Tim Tebow, unfortunately... intently prides himself on representing America's two great religions: Christianity and Football. But the way the young Denver Broncos' quarterback intertwines the two has made some followers of each faith extremely uncomfortable. His post-game interviews always begin with "I'd like to thank my Lord and Savior Jesus Christ," and he frequently drops to one knee on the field and bows his head in prayer— a posture now called Tebowing. But Tim Tebow's behavior on the field does raise important questions about prayer and how Christians ought to practice it. Andrew Sullivan criticized Tim Tebow saying his public prayers violate Jesus' teaching in the Sermon on the Mount (Matthew 5-7) where he taught his followers to pray in private: "And when you pray, you must not be like the hypocrites. For they love to stand and pray in the synagogues and at the street corners, so that they may be seen by others. Truly, I say to you, they have received their reward. But when you pray, go into your room and shut the door and pray to your Father who is in secret. And your Father who sees in secret will reward you." (Matthew 6:5-6) Referencing Tebow's habit of praying during NFL games before millions of spectators, Sullivan asks, "Why does a Christian publicly repudiate the God he worships?" Is Sullivan right? Is Tim Tebow actually violating the teachings of Christ with his behavior on the field? The answer is more complicated than critics of publicly practiced religion may prefer.
I think a case could also be made that the emergence of digital communication and online social media has made religious hypocrisy a more dangerous temptation today than we often recognize. Lee Siegel in his book Against the Machine, discusses how we hide behind false, "phantom" identities on the internet. It's a medium I think fosters immediacy and authenticity, but in truth it breeds shallowness, hate and hypocrasy. It allows us to easily build and present a facade to the world; an image of who we wish to be rather than who we really are. And in the case of social media sites like Facebook and Twitter, intimate relationships that peer behind our facades are nearly impossible to foster (despite what so many 16-year-old girls wish to believe). In other words, on the web hypocrisy is not only easy, it is now quite mandatory.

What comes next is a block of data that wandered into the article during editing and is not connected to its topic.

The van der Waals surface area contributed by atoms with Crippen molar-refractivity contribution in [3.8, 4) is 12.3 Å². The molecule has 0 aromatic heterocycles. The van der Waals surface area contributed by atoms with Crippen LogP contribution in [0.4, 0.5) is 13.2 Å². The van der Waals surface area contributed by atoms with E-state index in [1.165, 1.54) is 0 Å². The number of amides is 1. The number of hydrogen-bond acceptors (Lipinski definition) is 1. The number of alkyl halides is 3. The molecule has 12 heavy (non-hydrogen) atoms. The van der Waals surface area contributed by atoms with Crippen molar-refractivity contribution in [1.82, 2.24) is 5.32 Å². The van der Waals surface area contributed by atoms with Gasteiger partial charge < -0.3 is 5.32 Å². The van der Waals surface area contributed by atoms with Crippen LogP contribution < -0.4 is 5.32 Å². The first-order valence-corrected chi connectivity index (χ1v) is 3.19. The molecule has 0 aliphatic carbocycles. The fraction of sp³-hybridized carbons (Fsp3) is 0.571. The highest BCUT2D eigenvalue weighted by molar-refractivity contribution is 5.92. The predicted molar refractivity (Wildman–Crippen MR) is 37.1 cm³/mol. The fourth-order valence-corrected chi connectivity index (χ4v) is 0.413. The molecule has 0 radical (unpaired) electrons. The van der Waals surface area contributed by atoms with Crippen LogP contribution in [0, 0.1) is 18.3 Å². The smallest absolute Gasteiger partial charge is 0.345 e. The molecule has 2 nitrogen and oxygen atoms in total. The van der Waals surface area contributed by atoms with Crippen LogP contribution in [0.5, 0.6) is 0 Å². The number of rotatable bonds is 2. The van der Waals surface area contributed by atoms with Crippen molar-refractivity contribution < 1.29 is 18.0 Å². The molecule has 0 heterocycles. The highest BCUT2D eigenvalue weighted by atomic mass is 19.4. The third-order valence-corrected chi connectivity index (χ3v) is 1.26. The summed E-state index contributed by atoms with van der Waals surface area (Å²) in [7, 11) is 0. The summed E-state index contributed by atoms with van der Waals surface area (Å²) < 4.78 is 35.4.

At the risk of taking issue with the Tebowers, I don’t think Denver Broncos’ Tim Tebow is "God’s Quarterback." I don’t even know if God follows the NFL or if God cares very much about football. I do know, however, that Tebow is a religious lightning rod and that much of the criticism surrounding him has to do with the fact that Tebow is pushing his beliefs on people who go to NFL games to watch football, not to hear sermons or watch a young quarterback spotlight himself, thus opening a very dangerous can of worms for himself. Of course, remember once again, Jesus referred to the Pharisees, a class of educated elites that emerged from the ranks of affluent scribes and sages— the pundit class of the ancient world. They were notorious hypocrites, famous for phony displays of sanctimony [Tebowing], which is why Jesus mocked them.
But now comes word from one of Tebow’s teammates that "God’s quarterback" may be taking himself a little too seriously. According to the Denver Post, Tebow told Bronco linebacker Wesley Woodyard before the game, “Don’t worry about a thing,” because God had spoke to him [Tebow]. And what exactly did God say? That Chicago’s Marion Barber would mess up and fumble in overtime? And that Bronco players Elvis Dumervil and Matt Prater would take it from there? And if there is no "I" in team, why is God speaking to just one guy about all this? Tebow was kind of coy.
"It's not necessarily prophesying." Tebow told the Denver Post. Really Tim? Then what exactly is it? If you start telling your fellow teammates not to worry and that God has YOU covered, what exactly are you doing? THAT my friends, is taking it all too far. It's a game. Tebow is not a warrior leading his men into a battle with guns and violence, he's a quarterback, a human being. He possesse no more power than any other mortal man or woman. No word from Tebow on whether the Big Guy gave him a heads up about the Giants’ own miracle win. A lot of Giant fans feel their team is kind of miraculous. Me? I was fine with the John 3:16 guy in the endzone of every game.
I believe in God's economy there is not a single thought, feeling, or moment that is lost. There is nothing that is unseen or unrecorded. But in our culture of digital voyeurism, we are tempted to believe things only become real when they are external... on paper, published, posted, tweeted, or displayed. All the more reason why we need to recapture the discipline of secrecy in order to foster our trust that God is indeed with us and witnessing every thought and reflection. In the privacy of prayer I discover that my life really does matter— not because someone read it, heard it, or saw it, or told me that I had to or I would fall into a pit of fire and brimstone... but because God is my witness. And I have never, nor will I ever, feel compelled to "drop a knee" to prove myself to anyone.